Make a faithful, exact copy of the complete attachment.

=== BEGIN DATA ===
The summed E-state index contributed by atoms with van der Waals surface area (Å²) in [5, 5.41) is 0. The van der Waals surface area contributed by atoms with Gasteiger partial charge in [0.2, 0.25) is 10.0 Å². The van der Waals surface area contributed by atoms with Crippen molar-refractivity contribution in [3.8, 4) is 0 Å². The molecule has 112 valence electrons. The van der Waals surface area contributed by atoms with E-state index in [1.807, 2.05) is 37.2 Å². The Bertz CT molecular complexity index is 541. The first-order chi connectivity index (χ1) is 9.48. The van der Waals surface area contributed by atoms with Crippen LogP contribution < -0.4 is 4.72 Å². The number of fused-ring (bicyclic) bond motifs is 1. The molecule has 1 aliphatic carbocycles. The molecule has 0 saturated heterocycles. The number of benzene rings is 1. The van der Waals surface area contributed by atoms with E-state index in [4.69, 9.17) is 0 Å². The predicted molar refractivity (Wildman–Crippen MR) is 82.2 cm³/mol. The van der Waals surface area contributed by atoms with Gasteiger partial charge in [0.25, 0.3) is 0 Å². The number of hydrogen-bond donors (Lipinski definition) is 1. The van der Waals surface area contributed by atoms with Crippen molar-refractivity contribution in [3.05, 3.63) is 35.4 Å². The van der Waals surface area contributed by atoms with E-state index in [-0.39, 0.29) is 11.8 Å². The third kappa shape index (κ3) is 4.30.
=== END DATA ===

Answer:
The summed E-state index contributed by atoms with van der Waals surface area (Å²) in [5, 5.41) is 0. The van der Waals surface area contributed by atoms with Gasteiger partial charge in [0.2, 0.25) is 10.0 Å². The van der Waals surface area contributed by atoms with Crippen molar-refractivity contribution in [3.8, 4) is 0 Å². The molecule has 112 valence electrons. The van der Waals surface area contributed by atoms with E-state index in [1.807, 2.05) is 37.2 Å². The Bertz CT molecular complexity index is 541. The first-order chi connectivity index (χ1) is 9.48. The van der Waals surface area contributed by atoms with Crippen LogP contribution < -0.4 is 4.72 Å². The number of fused-ring (bicyclic) bond motifs is 1. The molecule has 1 aliphatic carbocycles. The molecule has 0 saturated heterocycles. The number of benzene rings is 1. The van der Waals surface area contributed by atoms with E-state index in [4.69, 9.17) is 0 Å². The predicted molar refractivity (Wildman–Crippen MR) is 82.2 cm³/mol. The van der Waals surface area contributed by atoms with Gasteiger partial charge in [0.25, 0.3) is 0 Å². The number of hydrogen-bond donors (Lipinski definition) is 1. The van der Waals surface area contributed by atoms with Crippen molar-refractivity contribution in [3.05, 3.63) is 35.4 Å². The van der Waals surface area contributed by atoms with E-state index in [-0.39, 0.29) is 11.8 Å². The third kappa shape index (κ3) is 4.30.